By Natalie Abrams
Updated October 11, 2016 at 12:36 PM EDT
Credit: Matt Dinerstein/NBC
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Good news, Chicago Fire fans: Severide (Taylor Kinney) and Stella (Miranda Rae Mayo) survived her ex-husband’s attempted knife attack. Bad news: “Going through something traumatic puts a strain on the relationship,” EP Michael Brandt tells EW.

They’re not the only couple facing new challenges. We haven’t seen the last of political consultant Susan Weller (Lauren Stamile), who made a move on Casey (Jesse Spencer) even though he’s ready to be a family man with Dawson (Monica Raymund) and foster child Louie. The show will explore their “challenges of being on a fire truck together with a child at home,” EP Derek Haas says.

The firehouse has its own set of internal issues: Jimmy (Steven R. McQueen) still blames Boden (Eamonn Walker) for his brother’s death, and that fight will get “about as ugly as possible,” Brandt teases. Good thing they’re experts at putting out fires! Below, Brandt and Haas tease what’s in store for season 5.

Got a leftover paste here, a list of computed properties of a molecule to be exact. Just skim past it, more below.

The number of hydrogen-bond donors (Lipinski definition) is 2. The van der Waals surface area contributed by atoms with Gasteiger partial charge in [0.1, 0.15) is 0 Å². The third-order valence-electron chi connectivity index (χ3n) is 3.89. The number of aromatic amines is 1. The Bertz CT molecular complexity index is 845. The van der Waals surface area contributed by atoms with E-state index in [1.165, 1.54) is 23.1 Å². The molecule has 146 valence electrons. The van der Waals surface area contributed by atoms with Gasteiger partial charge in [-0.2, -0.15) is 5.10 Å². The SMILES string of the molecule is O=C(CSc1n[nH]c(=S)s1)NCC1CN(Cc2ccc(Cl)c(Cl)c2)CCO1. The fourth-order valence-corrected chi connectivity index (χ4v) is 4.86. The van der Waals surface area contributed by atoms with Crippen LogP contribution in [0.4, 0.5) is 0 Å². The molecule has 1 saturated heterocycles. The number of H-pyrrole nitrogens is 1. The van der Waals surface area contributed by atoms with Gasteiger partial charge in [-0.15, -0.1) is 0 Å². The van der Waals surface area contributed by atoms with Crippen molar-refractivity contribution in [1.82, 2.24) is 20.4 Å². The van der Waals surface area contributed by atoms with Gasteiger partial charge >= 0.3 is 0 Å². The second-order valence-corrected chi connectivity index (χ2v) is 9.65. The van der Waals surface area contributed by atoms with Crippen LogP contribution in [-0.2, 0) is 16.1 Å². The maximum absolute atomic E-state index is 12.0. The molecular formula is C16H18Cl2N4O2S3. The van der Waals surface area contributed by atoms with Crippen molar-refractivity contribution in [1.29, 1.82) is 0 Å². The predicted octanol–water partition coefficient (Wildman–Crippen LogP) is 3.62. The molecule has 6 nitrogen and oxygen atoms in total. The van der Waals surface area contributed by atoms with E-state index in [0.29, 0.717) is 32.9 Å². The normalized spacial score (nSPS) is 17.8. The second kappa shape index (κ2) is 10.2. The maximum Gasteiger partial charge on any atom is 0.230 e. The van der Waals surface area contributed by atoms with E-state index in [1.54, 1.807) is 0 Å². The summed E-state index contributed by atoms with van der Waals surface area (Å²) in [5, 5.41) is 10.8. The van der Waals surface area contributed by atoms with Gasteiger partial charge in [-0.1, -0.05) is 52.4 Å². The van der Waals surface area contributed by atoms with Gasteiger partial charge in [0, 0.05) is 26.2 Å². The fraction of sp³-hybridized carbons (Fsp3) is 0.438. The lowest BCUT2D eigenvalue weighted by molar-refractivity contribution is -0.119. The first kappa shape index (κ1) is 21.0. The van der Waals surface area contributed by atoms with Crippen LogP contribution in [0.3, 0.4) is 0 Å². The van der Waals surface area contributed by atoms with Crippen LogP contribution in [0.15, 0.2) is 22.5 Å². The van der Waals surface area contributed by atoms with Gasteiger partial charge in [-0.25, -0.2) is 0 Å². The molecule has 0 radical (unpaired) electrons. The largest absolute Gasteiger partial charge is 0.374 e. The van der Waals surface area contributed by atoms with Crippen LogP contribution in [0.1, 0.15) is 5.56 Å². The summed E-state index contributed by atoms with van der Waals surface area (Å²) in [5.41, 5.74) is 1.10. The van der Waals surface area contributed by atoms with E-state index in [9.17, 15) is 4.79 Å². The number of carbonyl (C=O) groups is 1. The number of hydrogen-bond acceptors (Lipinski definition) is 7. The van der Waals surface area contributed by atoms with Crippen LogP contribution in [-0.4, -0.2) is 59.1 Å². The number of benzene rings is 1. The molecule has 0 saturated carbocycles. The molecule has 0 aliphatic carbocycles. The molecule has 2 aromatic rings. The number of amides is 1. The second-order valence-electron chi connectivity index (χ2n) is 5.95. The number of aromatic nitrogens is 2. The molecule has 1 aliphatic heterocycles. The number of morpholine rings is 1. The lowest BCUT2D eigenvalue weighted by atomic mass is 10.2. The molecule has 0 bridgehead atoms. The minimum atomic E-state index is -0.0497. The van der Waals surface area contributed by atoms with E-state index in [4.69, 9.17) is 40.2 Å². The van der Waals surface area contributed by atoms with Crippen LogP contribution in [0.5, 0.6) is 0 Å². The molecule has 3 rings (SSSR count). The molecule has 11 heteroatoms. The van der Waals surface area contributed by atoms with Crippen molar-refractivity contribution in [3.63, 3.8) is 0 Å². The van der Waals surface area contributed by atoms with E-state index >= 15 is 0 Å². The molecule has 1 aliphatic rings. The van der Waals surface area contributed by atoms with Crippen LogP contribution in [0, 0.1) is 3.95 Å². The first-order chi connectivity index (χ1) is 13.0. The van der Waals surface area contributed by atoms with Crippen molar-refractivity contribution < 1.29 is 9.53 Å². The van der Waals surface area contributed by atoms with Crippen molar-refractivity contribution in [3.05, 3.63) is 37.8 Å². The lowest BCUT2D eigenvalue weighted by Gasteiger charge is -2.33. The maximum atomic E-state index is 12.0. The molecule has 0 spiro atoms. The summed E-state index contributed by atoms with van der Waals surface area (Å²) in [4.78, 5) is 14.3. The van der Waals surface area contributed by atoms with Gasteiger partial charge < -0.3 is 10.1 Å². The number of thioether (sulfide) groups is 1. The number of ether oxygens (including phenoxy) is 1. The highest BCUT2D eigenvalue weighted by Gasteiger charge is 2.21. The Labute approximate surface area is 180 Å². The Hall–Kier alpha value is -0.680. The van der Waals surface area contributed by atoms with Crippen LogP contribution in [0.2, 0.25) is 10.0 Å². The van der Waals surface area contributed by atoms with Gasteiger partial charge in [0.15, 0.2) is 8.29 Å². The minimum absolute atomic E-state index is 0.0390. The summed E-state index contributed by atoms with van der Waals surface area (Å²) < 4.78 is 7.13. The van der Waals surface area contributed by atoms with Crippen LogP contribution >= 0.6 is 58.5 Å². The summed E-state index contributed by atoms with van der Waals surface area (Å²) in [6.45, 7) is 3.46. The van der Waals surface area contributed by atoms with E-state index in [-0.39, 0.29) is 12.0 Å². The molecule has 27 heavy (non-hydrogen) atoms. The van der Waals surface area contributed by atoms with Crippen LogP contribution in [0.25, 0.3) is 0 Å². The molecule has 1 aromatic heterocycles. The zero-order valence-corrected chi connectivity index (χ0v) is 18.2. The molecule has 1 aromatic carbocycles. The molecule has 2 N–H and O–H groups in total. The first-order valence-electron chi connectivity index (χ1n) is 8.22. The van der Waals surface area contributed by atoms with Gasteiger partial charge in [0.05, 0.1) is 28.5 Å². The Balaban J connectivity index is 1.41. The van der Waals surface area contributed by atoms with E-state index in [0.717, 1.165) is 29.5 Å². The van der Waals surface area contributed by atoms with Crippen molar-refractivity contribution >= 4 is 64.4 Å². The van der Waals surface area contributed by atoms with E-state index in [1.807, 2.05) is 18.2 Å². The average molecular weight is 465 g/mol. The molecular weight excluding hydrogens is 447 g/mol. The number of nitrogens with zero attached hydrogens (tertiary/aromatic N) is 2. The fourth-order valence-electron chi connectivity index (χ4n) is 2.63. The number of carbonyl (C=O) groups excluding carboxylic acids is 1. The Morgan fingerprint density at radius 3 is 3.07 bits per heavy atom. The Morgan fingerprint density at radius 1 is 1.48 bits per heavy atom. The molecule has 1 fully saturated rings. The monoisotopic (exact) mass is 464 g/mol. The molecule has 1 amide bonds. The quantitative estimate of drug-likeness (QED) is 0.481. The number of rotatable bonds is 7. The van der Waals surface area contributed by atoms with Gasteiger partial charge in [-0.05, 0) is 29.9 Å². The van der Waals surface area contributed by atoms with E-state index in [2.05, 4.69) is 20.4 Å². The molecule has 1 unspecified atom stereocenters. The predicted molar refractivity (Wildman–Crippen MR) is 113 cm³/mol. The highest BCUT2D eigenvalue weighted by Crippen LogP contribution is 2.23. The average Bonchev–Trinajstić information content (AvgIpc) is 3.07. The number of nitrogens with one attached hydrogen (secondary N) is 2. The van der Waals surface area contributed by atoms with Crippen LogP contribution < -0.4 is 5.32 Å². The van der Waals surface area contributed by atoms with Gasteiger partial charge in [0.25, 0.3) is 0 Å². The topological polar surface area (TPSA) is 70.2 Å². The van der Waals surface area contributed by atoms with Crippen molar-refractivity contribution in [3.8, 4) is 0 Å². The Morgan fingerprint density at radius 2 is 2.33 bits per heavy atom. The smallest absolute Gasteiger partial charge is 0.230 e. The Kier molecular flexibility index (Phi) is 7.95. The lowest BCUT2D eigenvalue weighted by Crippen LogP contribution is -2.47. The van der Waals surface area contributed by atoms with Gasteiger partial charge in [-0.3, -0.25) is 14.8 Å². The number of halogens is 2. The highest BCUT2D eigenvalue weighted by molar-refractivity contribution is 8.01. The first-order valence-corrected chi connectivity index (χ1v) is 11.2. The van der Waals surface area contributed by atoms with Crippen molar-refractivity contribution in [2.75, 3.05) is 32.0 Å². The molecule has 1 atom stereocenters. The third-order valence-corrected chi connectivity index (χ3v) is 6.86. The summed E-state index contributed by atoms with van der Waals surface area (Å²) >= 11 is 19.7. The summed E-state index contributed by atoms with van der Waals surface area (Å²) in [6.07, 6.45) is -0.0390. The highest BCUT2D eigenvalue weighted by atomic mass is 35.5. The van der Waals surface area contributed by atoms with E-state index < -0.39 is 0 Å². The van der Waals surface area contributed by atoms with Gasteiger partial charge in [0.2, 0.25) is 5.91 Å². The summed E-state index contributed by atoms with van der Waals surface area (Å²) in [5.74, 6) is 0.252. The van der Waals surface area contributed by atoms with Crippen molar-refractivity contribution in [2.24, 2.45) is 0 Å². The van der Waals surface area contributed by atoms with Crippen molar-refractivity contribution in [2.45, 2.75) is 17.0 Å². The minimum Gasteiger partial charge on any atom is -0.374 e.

ENTERTAINMENT WEEKLY: Where will the new season pick up?

BRANDT: We will be picking up with the next morning and we’ll see the results of what happened the night before.

How is that going to affect Severide and Stella’s relationship?

BRANDT: Well, it’s safe to say going through something dramatic and traumatic puts a strain on the relationship, so we’re going to see how that all plays out.

And Miranda has been promoted to series regular, what are we going to see for Kidd this season?

HAAS: Yeah, what’s great whenever we have a new character — and she’s pretty new to the show at the end of last year — we get to get into more of their backstories and their relationships. We’re always looking to explore more about her, we don’t know who her family is or any of those kind of things, so those are rich topics for the writers room.

What new challenges is Severide facing this year?

HAAS: We’re going to meet a new character on a call, who is like an internet celebrity — like an Instagram star — and this guy (Scott Elrod) always has a party going on, always has a new adventure to rope in a new friend. He feels like Severide is a real guy, not the usual hanger on, Entourage-type of guy that he’s used to hanging out with, so he’s attracted to Severide in that way and he’s going to cause some mischief over the first three episodes.

Jimmy is going after Boden — can you tease how ugly that will get?